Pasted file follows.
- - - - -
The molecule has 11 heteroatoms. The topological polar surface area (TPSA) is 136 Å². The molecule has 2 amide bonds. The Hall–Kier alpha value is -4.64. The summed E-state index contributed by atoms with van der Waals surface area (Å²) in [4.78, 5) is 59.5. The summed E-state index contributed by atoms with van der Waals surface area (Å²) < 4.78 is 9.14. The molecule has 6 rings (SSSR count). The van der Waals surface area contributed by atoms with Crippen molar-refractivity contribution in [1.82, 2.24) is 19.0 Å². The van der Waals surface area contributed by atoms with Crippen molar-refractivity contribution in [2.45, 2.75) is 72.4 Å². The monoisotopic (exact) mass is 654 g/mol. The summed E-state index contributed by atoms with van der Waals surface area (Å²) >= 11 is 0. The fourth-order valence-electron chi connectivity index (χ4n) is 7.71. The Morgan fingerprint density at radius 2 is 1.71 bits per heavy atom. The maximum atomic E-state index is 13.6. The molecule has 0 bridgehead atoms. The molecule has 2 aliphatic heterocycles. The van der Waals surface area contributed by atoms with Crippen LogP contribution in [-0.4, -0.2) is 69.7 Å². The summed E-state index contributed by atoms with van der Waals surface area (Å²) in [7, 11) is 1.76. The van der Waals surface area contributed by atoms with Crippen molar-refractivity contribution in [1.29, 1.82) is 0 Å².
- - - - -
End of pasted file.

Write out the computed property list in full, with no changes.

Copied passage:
The molecule has 11 heteroatoms. The topological polar surface area (TPSA) is 136 Å². The molecule has 2 amide bonds. The Hall–Kier alpha value is -4.64. The summed E-state index contributed by atoms with van der Waals surface area (Å²) in [4.78, 5) is 59.5. The summed E-state index contributed by atoms with van der Waals surface area (Å²) < 4.78 is 9.14. The molecule has 6 rings (SSSR count). The van der Waals surface area contributed by atoms with Crippen molar-refractivity contribution in [1.82, 2.24) is 19.0 Å². The van der Waals surface area contributed by atoms with Crippen molar-refractivity contribution in [2.45, 2.75) is 72.4 Å². The monoisotopic (exact) mass is 654 g/mol. The summed E-state index contributed by atoms with van der Waals surface area (Å²) >= 11 is 0. The fourth-order valence-electron chi connectivity index (χ4n) is 7.71. The Morgan fingerprint density at radius 2 is 1.71 bits per heavy atom. The maximum atomic E-state index is 13.6. The molecule has 0 bridgehead atoms. The molecule has 2 aliphatic heterocycles. The van der Waals surface area contributed by atoms with Crippen LogP contribution in [-0.4, -0.2) is 69.7 Å². The summed E-state index contributed by atoms with van der Waals surface area (Å²) in [7, 11) is 1.76. The van der Waals surface area contributed by atoms with Crippen molar-refractivity contribution in [1.29, 1.82) is 0 Å².